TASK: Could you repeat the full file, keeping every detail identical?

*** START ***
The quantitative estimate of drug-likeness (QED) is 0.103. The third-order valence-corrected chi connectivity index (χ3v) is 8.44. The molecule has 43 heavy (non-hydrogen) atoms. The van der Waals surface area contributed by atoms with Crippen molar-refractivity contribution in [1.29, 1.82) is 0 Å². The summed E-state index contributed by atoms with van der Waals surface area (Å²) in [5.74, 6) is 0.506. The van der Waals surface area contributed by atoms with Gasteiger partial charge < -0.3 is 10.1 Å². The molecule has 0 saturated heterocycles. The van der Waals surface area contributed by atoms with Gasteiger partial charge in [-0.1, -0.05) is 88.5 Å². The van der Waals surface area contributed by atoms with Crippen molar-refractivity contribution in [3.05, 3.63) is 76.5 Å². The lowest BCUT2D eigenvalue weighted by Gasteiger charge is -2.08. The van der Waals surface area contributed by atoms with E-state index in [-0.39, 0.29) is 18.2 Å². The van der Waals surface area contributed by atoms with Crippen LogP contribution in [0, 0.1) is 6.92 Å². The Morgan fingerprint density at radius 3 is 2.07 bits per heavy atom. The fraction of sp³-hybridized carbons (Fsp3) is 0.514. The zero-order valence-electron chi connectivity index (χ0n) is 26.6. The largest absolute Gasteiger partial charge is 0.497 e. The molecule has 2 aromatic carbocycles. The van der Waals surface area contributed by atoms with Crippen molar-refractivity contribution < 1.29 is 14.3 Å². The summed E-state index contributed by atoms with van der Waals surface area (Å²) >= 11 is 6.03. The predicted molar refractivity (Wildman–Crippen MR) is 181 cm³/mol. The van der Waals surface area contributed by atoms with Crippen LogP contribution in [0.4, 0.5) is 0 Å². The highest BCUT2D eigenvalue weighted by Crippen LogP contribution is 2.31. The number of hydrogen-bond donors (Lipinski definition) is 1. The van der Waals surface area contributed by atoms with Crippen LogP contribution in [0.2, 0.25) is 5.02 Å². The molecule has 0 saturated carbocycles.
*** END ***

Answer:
The quantitative estimate of drug-likeness (QED) is 0.103. The third-order valence-corrected chi connectivity index (χ3v) is 8.44. The molecule has 43 heavy (non-hydrogen) atoms. The van der Waals surface area contributed by atoms with Crippen molar-refractivity contribution in [1.29, 1.82) is 0 Å². The summed E-state index contributed by atoms with van der Waals surface area (Å²) in [5.74, 6) is 0.506. The van der Waals surface area contributed by atoms with Gasteiger partial charge < -0.3 is 10.1 Å². The molecule has 0 saturated heterocycles. The van der Waals surface area contributed by atoms with Gasteiger partial charge in [-0.1, -0.05) is 88.5 Å². The van der Waals surface area contributed by atoms with Crippen molar-refractivity contribution in [3.05, 3.63) is 76.5 Å². The lowest BCUT2D eigenvalue weighted by Gasteiger charge is -2.08. The van der Waals surface area contributed by atoms with E-state index in [-0.39, 0.29) is 18.2 Å². The van der Waals surface area contributed by atoms with Crippen LogP contribution in [0, 0.1) is 6.92 Å². The Morgan fingerprint density at radius 3 is 2.07 bits per heavy atom. The fraction of sp³-hybridized carbons (Fsp3) is 0.514. The zero-order valence-electron chi connectivity index (χ0n) is 26.6. The largest absolute Gasteiger partial charge is 0.497 e. The molecule has 2 aromatic carbocycles. The van der Waals surface area contributed by atoms with Crippen molar-refractivity contribution < 1.29 is 14.3 Å². The summed E-state index contributed by atoms with van der Waals surface area (Å²) >= 11 is 6.03. The predicted molar refractivity (Wildman–Crippen MR) is 181 cm³/mol. The van der Waals surface area contributed by atoms with Crippen LogP contribution in [0.4, 0.5) is 0 Å². The highest BCUT2D eigenvalue weighted by Crippen LogP contribution is 2.31. The number of hydrogen-bond donors (Lipinski definition) is 1. The van der Waals surface area contributed by atoms with Crippen LogP contribution in [0.2, 0.25) is 5.02 Å². The molecule has 0 saturated carbocycles.